The 25 participating artists — as chosen five apiece by five curators, hence the festival’s name — range in both medium and background.

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Each year, the Metropolitan Museum of Art in New York commissions an artist to create a site-specific installation for its rooftop, which features a garden cafe, martini bar and breathtaking views of Manhattan. The museum announced that it has tapped American conceptual artist, Dan Graham, to create this year’s exhibit, which will be on view from April 29 through November 2.

Graham, who is best known for his architectural environments and glass pavilions, will work with the Swiss landscape architect Günther Vogt for the commission. While officials say that Graham’s pavilion for the Met is still in development, it has been revealed that it will be made of steel, glass and hedgerows.

Graham, who began his career as the director of the John Daniels Gallery in New York, where he put on Sol LeWitt’s first one-man show, has been making his well-known pavilions since the 1980s.  

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This August and September, the Solomon R. Guggenheim Museum in New York will offer members an exclusive look at James Turrell’s major site-specific work Aten Reign. The popular installation will be showcased in Quiet Views, allowing visitors the chance to experience the luminous and immersive work in an intimate and meditative environment.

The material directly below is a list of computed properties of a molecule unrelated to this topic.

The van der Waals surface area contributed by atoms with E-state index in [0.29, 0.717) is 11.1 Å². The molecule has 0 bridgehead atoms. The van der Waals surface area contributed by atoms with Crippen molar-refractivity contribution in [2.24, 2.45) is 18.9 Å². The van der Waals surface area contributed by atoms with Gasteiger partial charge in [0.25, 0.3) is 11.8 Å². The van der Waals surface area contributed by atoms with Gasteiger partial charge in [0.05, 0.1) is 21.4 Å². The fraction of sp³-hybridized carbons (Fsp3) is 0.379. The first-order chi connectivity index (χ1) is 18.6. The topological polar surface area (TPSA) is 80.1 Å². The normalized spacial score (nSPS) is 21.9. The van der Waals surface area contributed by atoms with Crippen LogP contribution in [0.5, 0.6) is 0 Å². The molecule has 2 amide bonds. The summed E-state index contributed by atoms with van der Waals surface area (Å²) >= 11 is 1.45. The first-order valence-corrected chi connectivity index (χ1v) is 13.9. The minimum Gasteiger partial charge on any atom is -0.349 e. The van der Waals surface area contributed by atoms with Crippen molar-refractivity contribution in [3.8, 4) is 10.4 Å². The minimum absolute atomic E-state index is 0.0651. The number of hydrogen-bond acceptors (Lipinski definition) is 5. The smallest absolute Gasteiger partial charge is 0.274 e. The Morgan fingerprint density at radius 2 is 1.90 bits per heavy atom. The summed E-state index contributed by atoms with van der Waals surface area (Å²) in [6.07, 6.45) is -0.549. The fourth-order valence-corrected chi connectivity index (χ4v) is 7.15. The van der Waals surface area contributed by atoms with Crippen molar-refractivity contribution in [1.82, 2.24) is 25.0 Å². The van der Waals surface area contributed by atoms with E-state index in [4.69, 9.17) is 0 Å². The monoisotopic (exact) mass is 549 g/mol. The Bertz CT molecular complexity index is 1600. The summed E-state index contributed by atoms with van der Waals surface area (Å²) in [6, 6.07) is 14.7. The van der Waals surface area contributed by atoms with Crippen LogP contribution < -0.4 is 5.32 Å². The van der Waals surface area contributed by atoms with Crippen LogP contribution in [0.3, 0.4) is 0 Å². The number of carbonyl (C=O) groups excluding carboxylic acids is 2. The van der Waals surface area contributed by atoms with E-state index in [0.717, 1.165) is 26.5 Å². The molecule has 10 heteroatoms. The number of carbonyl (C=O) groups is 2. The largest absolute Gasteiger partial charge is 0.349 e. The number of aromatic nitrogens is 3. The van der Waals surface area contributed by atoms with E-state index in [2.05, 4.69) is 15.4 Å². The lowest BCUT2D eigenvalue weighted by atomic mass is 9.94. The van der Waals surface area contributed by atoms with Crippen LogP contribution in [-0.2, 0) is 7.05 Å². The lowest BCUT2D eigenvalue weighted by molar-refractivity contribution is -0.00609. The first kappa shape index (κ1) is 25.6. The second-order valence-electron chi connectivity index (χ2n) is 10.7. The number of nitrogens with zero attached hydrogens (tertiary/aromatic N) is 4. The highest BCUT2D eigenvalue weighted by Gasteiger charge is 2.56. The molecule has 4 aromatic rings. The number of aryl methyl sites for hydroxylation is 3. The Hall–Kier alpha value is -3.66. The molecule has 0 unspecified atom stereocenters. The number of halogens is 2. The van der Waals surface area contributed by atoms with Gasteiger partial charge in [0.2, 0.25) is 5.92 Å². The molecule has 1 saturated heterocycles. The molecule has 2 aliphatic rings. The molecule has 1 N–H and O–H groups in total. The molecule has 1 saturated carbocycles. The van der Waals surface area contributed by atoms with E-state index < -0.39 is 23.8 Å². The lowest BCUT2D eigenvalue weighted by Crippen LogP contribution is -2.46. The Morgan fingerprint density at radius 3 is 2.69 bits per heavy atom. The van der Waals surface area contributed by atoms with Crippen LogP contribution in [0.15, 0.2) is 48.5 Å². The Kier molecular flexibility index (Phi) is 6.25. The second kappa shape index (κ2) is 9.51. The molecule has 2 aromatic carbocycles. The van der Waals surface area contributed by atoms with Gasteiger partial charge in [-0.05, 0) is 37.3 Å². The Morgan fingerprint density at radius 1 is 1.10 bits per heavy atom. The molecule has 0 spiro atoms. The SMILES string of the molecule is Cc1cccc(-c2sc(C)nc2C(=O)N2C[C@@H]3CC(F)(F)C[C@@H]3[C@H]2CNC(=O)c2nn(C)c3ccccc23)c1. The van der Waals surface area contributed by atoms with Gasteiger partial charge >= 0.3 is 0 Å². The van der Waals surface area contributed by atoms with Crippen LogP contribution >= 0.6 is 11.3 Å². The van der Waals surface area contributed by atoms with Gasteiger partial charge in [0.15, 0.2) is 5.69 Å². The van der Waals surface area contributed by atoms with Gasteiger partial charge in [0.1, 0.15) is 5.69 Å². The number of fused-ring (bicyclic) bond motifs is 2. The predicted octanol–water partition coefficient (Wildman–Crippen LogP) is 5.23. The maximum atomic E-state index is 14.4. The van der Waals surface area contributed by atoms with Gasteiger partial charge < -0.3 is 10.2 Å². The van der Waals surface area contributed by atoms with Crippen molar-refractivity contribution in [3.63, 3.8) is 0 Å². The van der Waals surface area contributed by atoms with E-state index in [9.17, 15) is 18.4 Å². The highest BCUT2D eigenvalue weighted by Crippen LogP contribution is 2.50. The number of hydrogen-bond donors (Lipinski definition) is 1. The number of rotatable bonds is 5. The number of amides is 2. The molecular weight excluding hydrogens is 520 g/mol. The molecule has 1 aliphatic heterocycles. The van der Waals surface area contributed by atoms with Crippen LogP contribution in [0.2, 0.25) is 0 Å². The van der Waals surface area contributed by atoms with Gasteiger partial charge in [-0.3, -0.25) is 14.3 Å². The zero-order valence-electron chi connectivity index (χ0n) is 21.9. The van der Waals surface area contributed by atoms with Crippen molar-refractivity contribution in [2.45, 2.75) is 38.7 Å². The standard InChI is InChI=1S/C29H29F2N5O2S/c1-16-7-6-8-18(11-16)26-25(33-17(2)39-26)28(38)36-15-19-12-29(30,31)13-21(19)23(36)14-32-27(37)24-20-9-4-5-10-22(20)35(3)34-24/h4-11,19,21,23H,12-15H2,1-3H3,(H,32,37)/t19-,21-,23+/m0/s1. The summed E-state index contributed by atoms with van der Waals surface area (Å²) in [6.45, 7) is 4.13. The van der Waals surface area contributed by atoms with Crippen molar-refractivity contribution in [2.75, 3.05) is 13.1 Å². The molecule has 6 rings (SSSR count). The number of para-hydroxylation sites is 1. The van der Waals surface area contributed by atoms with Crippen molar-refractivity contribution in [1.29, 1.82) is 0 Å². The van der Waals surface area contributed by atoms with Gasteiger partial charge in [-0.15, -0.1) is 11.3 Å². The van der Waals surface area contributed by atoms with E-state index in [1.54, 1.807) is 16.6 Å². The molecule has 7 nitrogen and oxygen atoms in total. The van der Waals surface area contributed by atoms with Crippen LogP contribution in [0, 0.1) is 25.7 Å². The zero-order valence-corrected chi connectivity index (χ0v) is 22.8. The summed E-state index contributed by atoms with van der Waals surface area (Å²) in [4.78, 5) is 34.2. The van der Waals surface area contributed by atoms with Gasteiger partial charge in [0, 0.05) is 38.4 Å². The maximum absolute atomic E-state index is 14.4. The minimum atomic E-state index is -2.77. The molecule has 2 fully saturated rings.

James Turrell, an American artist who is best known for his works that explore light and space, spent nearly six years planning the massive installation that has transformed the Guggenheim’s iconic Frank Lloyd Wright-designed rotunda. Quiet Views consists of four events taking place on the evenings of August 12, August 19, September 9, and September 23 and will include two sittings on each day. Only sixty people will be present at each hour-long sitting.